“For NVLink to have its highest value it must function properly with unified memory. That means that the Memory Management Units in the CPUs have to be aware of NVLink DMA operations and update appropriate VM structures. The operating system needs to know when memory pages have been altered via NVLink DMA – and this can’t be solely the responsibility of the drivers. Tool developers also need to know details so that MPI or other communications protocols can make use of the new interconnect.”
In this talk, we introduce the rCUDA remote GPU virtualization framework, which has been shown to be the only one that supports the most recent CUDA versions, in addition to leverage the InfiniBand interconnect for the sake of performance. Furthermore, we also present the last developments within this framework, related with the use of low-power processors, enhanced job schedulers, and virtual machine environments.”
“This presentation will provide an overview of the Nvidia Tesla Deployment Kit (TDK) from a user and a system administrator point of view. TDL contains Nvidia Management Library (NVML) and nvidia-healthmon–a tool for detecting and troubleshooting known GPU issues in a cluster environment. Usage models within a cluster environment will be presented along with a discussion on how existing resource management tools can be extended to improve allocation and accounting of GPU resources.”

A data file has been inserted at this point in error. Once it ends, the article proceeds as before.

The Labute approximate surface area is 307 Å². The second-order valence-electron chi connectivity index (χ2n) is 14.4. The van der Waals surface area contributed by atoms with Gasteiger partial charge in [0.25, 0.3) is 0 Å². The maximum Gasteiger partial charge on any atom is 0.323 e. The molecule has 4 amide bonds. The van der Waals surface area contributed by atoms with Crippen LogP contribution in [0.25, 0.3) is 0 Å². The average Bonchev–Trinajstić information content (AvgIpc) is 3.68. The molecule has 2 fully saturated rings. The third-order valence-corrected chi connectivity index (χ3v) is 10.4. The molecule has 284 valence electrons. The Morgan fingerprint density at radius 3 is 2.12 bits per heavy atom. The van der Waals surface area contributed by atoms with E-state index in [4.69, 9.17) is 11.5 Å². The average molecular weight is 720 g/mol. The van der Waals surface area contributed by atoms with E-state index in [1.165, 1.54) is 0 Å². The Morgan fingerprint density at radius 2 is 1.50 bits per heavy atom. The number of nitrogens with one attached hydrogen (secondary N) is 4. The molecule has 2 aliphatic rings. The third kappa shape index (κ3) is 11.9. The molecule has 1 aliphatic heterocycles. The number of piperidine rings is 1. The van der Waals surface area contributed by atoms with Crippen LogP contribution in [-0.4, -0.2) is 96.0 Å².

“SLURM is an open-source workload manager designed for Linux clusters of all sizes. It provides workload management on many of the most powerful computers in the world and its design is very modular with dozens of optional plugins. This talk will present an overview of SLURM and an analysis of the Consumable Resource Allocation Plugin and its utilization in connection with GPUs.”
In this video from GTC 2014, Steve Oberlin from Nvidia describes his new role as Chief Technical Officer for Accelerated Computing. Along the way, he discusses: the HPC lessons learned from the CRAY T3E and other systems, Nvidia’s plans to tackle the challenges of the HPC Memory Wall, the current status on Project Denver, and how Nvidia plans to couple to the POWER architecture in future systems.